Assistive Technology

Assistive technology means “any equipment purchased …off the shelf or custom made, that is used to improve function in persons with disabilities” (Technology-Related Assistance for Individuals with Disabilities Act of 1988). Simple technology can be used to assist with skills (e.g. modified eating utensils). Complex technology can substitute or replace abilities that do not exist (e.g. power chairs for walking or electronic speech aids for talking). Learning to use the equipment may include education from a therapist or teacher, depending on the technology. Assistive Technology may help children move more easily, control their environment, perform activities of daily living with more independence or communicate successfully.

Assistive Devices for Communication

Some children may use sign language, some use picture books and some will use computerized software programs to communicate and learn. The computer is probably the most dramatic example of a communication device that can make a big difference in the lives of children with cerebral palsy. If a child has a computer and a voice synthesizer, a child can communicate successfully with others. Communication for a child with cerebral palsy is essential.

Assistive Technology Options for Motor Function, Positioning, and Activities of Daily Living

  • Braces (orthotics) and Splints
  • Mobility Devices
  • Canes
  • Walkers
  • Wheelchairs: manual or powered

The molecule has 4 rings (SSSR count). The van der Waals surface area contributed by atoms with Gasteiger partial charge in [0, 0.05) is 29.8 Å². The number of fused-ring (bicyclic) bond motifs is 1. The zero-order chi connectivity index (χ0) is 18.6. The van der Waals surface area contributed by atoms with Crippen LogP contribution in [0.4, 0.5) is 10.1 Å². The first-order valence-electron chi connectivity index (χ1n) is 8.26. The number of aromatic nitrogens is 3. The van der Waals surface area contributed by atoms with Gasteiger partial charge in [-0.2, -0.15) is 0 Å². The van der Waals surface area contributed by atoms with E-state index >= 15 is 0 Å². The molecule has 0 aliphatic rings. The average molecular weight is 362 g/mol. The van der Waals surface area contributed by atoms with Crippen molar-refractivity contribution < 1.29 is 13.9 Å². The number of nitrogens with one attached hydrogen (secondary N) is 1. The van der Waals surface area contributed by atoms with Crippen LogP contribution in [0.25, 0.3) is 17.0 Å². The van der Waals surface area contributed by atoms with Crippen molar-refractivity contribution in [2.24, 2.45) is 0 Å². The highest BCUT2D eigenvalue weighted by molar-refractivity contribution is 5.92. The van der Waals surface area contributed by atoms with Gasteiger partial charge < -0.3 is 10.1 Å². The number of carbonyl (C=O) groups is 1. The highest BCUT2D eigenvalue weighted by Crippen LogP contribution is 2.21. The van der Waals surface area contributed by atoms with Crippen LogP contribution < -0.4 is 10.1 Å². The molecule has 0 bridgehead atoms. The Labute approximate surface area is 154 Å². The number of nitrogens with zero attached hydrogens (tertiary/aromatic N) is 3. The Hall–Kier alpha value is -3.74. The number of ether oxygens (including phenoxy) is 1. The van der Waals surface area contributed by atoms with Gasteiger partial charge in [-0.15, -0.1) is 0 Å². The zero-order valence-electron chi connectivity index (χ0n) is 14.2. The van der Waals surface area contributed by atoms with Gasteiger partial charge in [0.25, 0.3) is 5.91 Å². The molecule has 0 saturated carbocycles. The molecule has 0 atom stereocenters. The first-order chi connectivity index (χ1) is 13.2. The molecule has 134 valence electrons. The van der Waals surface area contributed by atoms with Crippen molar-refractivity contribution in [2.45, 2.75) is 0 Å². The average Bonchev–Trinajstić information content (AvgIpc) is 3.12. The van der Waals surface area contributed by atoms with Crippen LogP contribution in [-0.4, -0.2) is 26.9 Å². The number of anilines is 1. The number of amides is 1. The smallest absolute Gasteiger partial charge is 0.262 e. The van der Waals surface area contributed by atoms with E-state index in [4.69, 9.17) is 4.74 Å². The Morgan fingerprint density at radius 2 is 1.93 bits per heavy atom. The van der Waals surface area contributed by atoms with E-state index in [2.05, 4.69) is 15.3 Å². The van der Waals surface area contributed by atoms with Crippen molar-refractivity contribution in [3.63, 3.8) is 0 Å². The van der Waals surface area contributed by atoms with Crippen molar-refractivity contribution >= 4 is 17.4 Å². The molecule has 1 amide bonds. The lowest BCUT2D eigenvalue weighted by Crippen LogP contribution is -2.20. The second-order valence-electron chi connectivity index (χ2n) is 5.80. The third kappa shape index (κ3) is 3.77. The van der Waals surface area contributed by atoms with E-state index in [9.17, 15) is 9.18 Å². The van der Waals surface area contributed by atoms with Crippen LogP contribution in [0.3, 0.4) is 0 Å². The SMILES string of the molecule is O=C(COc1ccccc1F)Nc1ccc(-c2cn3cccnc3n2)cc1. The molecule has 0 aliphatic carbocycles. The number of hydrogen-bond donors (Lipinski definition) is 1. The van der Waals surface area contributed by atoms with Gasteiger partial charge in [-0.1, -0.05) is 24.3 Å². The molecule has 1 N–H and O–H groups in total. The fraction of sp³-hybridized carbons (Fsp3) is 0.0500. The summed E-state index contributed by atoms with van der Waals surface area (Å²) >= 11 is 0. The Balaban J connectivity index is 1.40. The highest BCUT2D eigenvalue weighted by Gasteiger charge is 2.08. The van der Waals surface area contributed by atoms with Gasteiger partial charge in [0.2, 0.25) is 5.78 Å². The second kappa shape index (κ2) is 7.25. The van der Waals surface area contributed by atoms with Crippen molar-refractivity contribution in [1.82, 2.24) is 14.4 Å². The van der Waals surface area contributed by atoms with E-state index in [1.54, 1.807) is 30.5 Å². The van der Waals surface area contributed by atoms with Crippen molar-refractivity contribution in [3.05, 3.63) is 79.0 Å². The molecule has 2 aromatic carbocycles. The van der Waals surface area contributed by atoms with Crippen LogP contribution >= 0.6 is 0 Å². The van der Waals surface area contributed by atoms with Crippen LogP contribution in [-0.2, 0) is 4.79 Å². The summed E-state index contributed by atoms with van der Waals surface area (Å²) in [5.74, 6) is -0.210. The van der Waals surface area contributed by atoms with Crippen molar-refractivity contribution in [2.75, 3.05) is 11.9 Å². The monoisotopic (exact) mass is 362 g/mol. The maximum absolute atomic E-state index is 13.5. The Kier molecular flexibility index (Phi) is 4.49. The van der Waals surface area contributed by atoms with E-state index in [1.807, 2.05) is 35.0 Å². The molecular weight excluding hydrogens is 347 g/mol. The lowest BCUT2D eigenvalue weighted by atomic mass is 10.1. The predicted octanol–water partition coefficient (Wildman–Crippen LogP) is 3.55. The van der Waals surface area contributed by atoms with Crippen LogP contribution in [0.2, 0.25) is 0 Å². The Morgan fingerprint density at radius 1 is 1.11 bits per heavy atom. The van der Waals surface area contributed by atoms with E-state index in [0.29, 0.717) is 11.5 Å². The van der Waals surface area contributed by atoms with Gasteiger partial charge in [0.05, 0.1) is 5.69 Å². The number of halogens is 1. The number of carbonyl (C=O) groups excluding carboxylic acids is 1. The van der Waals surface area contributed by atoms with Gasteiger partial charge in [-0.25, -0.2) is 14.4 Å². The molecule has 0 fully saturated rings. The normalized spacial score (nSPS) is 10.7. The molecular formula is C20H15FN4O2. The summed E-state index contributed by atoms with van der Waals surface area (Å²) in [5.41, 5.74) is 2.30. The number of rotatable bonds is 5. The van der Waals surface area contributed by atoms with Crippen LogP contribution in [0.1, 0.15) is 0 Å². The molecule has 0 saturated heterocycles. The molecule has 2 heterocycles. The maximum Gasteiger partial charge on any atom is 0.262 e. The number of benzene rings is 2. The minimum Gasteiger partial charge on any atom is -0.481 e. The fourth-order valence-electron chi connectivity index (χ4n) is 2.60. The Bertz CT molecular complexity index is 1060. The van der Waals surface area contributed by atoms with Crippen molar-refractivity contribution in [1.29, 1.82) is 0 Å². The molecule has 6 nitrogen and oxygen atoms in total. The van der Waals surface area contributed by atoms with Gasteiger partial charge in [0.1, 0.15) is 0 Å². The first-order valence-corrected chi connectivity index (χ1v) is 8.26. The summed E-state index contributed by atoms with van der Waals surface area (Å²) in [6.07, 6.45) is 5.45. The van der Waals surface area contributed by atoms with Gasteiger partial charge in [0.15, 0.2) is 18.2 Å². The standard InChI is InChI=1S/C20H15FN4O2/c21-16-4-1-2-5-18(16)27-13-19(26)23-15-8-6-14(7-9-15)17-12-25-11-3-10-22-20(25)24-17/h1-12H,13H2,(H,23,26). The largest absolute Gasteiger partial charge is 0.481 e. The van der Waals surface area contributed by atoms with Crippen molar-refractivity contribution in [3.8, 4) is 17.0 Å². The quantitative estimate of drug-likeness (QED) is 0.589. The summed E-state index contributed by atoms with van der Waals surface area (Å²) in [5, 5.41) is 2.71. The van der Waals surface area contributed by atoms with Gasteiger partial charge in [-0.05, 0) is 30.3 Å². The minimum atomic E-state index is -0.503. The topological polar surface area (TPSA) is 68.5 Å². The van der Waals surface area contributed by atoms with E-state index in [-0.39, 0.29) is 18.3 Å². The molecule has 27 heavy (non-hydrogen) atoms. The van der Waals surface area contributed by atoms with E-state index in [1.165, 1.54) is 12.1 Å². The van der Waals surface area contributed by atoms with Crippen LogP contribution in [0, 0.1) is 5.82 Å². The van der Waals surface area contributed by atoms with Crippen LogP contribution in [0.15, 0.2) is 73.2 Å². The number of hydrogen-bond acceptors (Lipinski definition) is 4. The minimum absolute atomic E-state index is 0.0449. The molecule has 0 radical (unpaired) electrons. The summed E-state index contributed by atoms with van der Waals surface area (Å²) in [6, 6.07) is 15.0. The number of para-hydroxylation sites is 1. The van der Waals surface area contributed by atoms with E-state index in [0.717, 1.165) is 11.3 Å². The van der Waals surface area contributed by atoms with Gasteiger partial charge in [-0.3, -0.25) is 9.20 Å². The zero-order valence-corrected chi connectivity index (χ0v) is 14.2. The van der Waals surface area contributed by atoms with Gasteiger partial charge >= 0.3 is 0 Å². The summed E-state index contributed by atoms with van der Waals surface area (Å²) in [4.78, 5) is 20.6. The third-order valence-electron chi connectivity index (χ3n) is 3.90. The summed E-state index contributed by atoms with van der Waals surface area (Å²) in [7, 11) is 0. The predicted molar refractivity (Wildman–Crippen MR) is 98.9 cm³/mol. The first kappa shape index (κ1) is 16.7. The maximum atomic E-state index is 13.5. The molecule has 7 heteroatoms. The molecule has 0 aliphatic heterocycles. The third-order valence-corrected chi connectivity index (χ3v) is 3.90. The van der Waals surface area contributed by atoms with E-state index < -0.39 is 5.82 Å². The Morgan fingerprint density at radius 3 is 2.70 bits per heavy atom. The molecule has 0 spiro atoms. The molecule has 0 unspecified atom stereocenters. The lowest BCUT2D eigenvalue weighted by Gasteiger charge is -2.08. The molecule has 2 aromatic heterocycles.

• Powered scooters
  • Positioning Devices
  • Seats
  • Standers
  • Sidelyers
  • Wedges
  • Adapted eating equipment
  • Bath chairs
  • Electronic home aids (door openers, devices to turn on lights)
  • Vision aids (magnifiers, large text print books)
  • Hearing aids (telephone amplifiers)

Additional Support Services

  • Personal assistance such as in-home nursing care or aides
  • Educational and vocational training
  • Independent living services
  • Counseling
  • Transportion
  • Recreation/leisure programs
  • Employment opportunities and support

Where are Services Provided?

  • Inpatient and Outpatient services
  • Hospitals
  • Special clinics or outpatient offices
  • May be affiliated with hospitals or may be private or free-standing
  • Early Intervention services (birth to three years)
  • Homes
  • Community locations
  • Day care settings
  • Other settings or programs when participating along with peers
  • School-based services (3 through age 21 years)
  • Public schools

Find Support

Is it cerebral palsy or something else?

Visit the My Child Without Limits support community and find the resources you need to get answers.

Resources:

Dystonia Medical Research Foundation
www.dystonia-foundation.org

Metachromatic Leukodystrophy Foundation
www.mldfoundation.org

Pelizaeus-Merzbacher Disease Foundation
www.pmdfoundation.org